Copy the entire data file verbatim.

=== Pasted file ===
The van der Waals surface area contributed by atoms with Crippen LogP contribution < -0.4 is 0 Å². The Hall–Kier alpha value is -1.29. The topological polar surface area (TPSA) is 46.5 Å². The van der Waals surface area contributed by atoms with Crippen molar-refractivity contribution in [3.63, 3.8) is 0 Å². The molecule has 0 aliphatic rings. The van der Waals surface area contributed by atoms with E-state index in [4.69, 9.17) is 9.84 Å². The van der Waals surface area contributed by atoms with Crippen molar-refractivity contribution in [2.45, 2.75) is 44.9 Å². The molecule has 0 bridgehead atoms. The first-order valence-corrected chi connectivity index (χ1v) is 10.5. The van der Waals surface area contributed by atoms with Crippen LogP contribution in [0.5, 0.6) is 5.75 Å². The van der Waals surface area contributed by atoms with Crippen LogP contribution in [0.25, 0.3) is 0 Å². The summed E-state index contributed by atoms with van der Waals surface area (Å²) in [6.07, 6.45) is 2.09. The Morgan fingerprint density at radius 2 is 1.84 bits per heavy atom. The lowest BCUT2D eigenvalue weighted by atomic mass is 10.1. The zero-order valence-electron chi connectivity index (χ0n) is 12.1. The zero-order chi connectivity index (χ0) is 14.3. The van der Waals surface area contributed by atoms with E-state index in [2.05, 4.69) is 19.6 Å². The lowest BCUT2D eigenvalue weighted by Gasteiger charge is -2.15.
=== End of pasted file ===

The van der Waals surface area contributed by atoms with Crippen LogP contribution < -0.4 is 0 Å². The Hall–Kier alpha value is -1.29. The topological polar surface area (TPSA) is 46.5 Å². The van der Waals surface area contributed by atoms with Crippen molar-refractivity contribution in [3.63, 3.8) is 0 Å². The molecule has 0 aliphatic rings. The van der Waals surface area contributed by atoms with E-state index in [4.69, 9.17) is 9.84 Å². The van der Waals surface area contributed by atoms with Crippen molar-refractivity contribution in [2.45, 2.75) is 44.9 Å². The molecule has 0 bridgehead atoms. The first-order valence-corrected chi connectivity index (χ1v) is 10.5. The van der Waals surface area contributed by atoms with Crippen LogP contribution in [0.5, 0.6) is 5.75 Å². The van der Waals surface area contributed by atoms with Crippen LogP contribution in [0.25, 0.3) is 0 Å². The summed E-state index contributed by atoms with van der Waals surface area (Å²) in [6.07, 6.45) is 2.09. The Morgan fingerprint density at radius 2 is 1.84 bits per heavy atom. The lowest BCUT2D eigenvalue weighted by atomic mass is 10.1. The zero-order valence-electron chi connectivity index (χ0n) is 12.1. The zero-order chi connectivity index (χ0) is 14.3. The van der Waals surface area contributed by atoms with E-state index in [2.05, 4.69) is 19.6 Å². The lowest BCUT2D eigenvalue weighted by Gasteiger charge is -2.15.